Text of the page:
Edit: I've had quite a few people telling me that the Left brain / Right brain is a myth, I'm just here to share some cool games and it was a nice catch phrase but feel free to do some research on the subject if you want, it's really instructive. 🤯
Are you a bored? Don't want to (learn how to) code but want to improve your logical thinking? I have made a little selection of games for programers (or wannabes, or anyone, really) to make your brain work even when you're not at work! (is this a bad thing?)
The Witness is undoubtedly one of the best game I ever played (and I played a lot of games). Made by Jonathan Blow (Braid), The Witness is a puzzle game with a Myst vibe, but every puzzle in the game is based on a simple "maze" mechanic with an infinity of variations. Simple yet challenging, empty yet very deep, minimalist yet a piece of art. This game has a lot of “OH MY GOD, IS THIS REAL?” moments.
Made by Thekla, Inc. in 2016 — Available on : PC, PS4, Xbox One, iOS and Android
Do you know how to write the code of the fibonacci sequence? Impresive! Do you know how to do it with only :
substraction? 🤔 That's basically the pitch of The Human Resource Machine, by the creator of World of Goo and Little Inferno.
The game puts you in charge of one tiny office worker to do basic tasks with boxes (taking them from the left, doing stuff and putting them to the right), you can "code" a little algorithm but with a very limited set of commands. It offers a lot of various challenges (with optional optimization challenges for time and maximum number of commands), it's especially refreshing for seasonned coders because it forces you to go back to the basics without the nice tools you are used to (functions? what are these for anyway?).
Made by Tommorow Corporation in 2015 — Available on : PC, Linux, Mac OS, Nintendo Switch, iOS and Android.
7 Billion Humans is a sequel to The Human Resource Machine. It has the same UI, game mechanics and dark humor. The difference is that instead of giving your orders to one single human, you have a whole team that executes your orders at the same time. The algorithm is also a bit more advanced : you can step in any direction, use
if statements, remember a spot with
memory and operate various equipments (printers, shredders etc.).
“Did everyone survive our first day with SHREDDERS? Yes, surviving is technically not a strict requirement. As long as you get the work done.” — Your Manager
Made by Tommorow Corporation in 2018 — Available on : PC, Linux, Mac OS, Nintendo Switch and iOS.
Baba is you is for understanding that naming conventions matters. The whole point of the game is to use named things out of their purpose (you can be a wall, a wall can be water, water can burn etc.). It's a real brain work out and I think it can feel a bit like debugging legacy spaghetti code.
Made by Hempuli Oy in 2019 — Available on : PC, Linux, Mac Os and Nintendo Switch.
Opus Magnum puts you in the shoes of an alchemist in a victorian universe, where different houses are competing for power with the help of their own alchemists. The storyline is really great and sets the mood, but the core of the game is a puzzle mechanic where you have to produce various materials with raw resources, using a chain of mechanisms to make the components travel, transform, weld, split etc. I found it a really relaxing experience and you can spend quite some time optimizing your alchemy or just making your transmutation engine prettier.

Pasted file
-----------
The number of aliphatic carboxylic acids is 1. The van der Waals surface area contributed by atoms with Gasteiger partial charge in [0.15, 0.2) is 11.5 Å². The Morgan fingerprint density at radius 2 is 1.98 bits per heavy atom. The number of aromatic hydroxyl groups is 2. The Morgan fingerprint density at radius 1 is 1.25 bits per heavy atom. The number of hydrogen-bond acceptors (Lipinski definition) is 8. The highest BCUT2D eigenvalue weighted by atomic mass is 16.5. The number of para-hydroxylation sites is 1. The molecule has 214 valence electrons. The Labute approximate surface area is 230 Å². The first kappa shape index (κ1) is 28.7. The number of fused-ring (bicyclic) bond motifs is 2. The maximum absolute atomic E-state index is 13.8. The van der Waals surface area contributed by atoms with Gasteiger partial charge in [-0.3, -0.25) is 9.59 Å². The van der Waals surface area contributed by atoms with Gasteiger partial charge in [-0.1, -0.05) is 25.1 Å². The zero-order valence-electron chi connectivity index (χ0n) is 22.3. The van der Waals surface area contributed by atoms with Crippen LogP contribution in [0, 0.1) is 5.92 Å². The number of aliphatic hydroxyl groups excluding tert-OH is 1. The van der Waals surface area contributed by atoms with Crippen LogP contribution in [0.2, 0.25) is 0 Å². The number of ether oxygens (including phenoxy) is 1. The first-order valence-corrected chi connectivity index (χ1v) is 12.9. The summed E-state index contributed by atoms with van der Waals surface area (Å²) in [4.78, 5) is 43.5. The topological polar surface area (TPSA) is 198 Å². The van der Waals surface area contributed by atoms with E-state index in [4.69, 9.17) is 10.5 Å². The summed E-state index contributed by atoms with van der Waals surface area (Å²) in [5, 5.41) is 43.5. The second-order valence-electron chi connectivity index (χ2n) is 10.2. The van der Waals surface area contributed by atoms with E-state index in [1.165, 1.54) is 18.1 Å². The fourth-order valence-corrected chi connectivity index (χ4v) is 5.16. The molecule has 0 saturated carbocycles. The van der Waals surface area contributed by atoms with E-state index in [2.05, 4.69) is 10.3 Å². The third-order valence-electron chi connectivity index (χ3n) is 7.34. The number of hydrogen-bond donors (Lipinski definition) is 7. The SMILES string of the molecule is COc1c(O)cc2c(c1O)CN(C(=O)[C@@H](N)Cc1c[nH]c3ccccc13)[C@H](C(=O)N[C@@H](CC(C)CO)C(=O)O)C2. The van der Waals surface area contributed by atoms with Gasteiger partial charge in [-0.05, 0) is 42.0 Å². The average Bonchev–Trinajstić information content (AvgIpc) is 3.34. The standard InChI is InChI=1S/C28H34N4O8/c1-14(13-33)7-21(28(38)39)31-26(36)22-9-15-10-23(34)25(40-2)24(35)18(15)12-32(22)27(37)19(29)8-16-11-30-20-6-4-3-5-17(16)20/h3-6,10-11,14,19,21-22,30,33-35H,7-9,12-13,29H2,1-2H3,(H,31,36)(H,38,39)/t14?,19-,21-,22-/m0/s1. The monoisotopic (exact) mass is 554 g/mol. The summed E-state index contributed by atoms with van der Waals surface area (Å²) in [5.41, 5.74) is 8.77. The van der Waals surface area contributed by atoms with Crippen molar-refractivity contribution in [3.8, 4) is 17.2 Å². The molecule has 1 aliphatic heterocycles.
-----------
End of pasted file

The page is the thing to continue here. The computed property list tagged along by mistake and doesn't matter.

Made by Zachtonics in 2017 — Available on : PC, Linux and Mac Os
Gladiabots (by Sebastien Dubois) is a unique arena game where you have to code your robot squad's Artificial Intelligence to crush other robots or catch the flag, using a simple UI to make a decision tree. You can test your AI on 200 solo missions or just show everyone you're the best by competiting with other player's AI online.
Made by Sebastien Dubois in 2019 — Available on : PC, Linux, Mac Os, Android
Made by Screeps in 2016 — Available on : PC, Linux, Mac Os
Like in Keep talking and nobody explodes (awesome game, go buy it and play it with your friends) you have to Read The F🙊 Manual before playing Exapunks. You play as a hacker/junky and have to solve various challenge writing pseudo code (using the given manual), I have not tried it yet but it's definitaly in my todo list.
Made by Zachtonics in 2018 — Available on : PC, Linux and Mac Os
It's the third game in this selection made by Zachtonics… 🤔 I'm starting to see a pattern here. Shenzhen I/O is based on the same concept as the other games by this game studio, but this time you have to build circuit boards using microcontrollers and other integrated circuits.
Made by Zachtonics in 2016 — Available on : PC, Linux and Mac Os
🤖 YeT ANotHeR gAmE BY zAcHtRoNic 🤖
“It’s the assembly language programming game you never asked for!” — Zachtronics
(Honestly I did not try TIS-100, I'm too scared.)
Made by Zachtonics in 2015 — Available on : PC, Linux and Mac Os, iPhone/iPad
If you just want to write code, but in a playful way, you can try CodinGame. It's not really a game per se, but you can code in the programming language of your choice to solve various problems. It's worth noticing that you can participate in "sponsored" competitions where real companies can recruit you based on your results (is it good or bad? I'll let you think about it).
You have a lot of other "Coding challenges" website, some to learn a specific concept or more general challenges, here is a small non-exhaustive list : Regex Crossword, VIM Adventures, Cyber Dojo, Elevator Saga, Flexbox Froggy, Robocode, Empire of code, Advent of code, Code combat, Untrusted, and the list goes on…
If you scrolled this far, that means you enjoyed this post.